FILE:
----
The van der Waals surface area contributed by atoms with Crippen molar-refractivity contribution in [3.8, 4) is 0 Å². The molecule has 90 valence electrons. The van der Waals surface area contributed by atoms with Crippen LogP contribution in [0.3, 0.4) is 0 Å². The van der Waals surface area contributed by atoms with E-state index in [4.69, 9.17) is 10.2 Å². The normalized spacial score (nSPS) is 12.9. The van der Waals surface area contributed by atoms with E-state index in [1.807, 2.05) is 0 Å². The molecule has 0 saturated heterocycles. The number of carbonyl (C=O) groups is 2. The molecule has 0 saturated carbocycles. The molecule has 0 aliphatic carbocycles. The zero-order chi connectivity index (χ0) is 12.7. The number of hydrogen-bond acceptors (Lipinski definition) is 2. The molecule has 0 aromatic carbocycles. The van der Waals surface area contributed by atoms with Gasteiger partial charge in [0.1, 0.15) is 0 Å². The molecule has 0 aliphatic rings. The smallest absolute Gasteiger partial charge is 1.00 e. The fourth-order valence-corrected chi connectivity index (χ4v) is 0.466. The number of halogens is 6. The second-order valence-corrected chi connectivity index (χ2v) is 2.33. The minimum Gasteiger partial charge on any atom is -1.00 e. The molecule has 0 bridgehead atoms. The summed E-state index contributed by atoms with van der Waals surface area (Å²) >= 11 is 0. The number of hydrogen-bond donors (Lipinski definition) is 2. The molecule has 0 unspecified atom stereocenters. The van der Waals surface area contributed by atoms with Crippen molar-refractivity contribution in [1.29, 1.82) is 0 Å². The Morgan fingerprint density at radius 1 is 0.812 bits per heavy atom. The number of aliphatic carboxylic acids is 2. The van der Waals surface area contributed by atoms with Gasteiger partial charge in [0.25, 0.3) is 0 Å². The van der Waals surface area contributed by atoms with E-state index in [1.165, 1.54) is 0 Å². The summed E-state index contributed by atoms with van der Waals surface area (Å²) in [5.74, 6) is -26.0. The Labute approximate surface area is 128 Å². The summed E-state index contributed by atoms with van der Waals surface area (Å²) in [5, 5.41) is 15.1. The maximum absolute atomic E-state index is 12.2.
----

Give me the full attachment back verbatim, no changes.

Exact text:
The van der Waals surface area contributed by atoms with Crippen molar-refractivity contribution in [3.8, 4) is 0 Å². The molecule has 90 valence electrons. The van der Waals surface area contributed by atoms with Crippen LogP contribution in [0.3, 0.4) is 0 Å². The van der Waals surface area contributed by atoms with E-state index in [4.69, 9.17) is 10.2 Å². The normalized spacial score (nSPS) is 12.9. The van der Waals surface area contributed by atoms with E-state index in [1.807, 2.05) is 0 Å². The molecule has 0 saturated heterocycles. The number of carbonyl (C=O) groups is 2. The molecule has 0 saturated carbocycles. The molecule has 0 aliphatic carbocycles. The zero-order chi connectivity index (χ0) is 12.7. The number of hydrogen-bond acceptors (Lipinski definition) is 2. The molecule has 0 aromatic carbocycles. The van der Waals surface area contributed by atoms with Gasteiger partial charge in [0.1, 0.15) is 0 Å². The molecule has 0 aliphatic rings. The smallest absolute Gasteiger partial charge is 1.00 e. The fourth-order valence-corrected chi connectivity index (χ4v) is 0.466. The number of halogens is 6. The second-order valence-corrected chi connectivity index (χ2v) is 2.33. The minimum Gasteiger partial charge on any atom is -1.00 e. The molecule has 0 bridgehead atoms. The summed E-state index contributed by atoms with van der Waals surface area (Å²) >= 11 is 0. The number of hydrogen-bond donors (Lipinski definition) is 2. The molecule has 0 unspecified atom stereocenters. The van der Waals surface area contributed by atoms with Crippen molar-refractivity contribution in [1.29, 1.82) is 0 Å². The Morgan fingerprint density at radius 1 is 0.812 bits per heavy atom. The number of aliphatic carboxylic acids is 2. The van der Waals surface area contributed by atoms with Gasteiger partial charge in [0.25, 0.3) is 0 Å². The van der Waals surface area contributed by atoms with E-state index in [1.165, 1.54) is 0 Å². The summed E-state index contributed by atoms with van der Waals surface area (Å²) in [5.74, 6) is -26.0. The Labute approximate surface area is 128 Å². The summed E-state index contributed by atoms with van der Waals surface area (Å²) in [5, 5.41) is 15.1. The maximum absolute atomic E-state index is 12.2.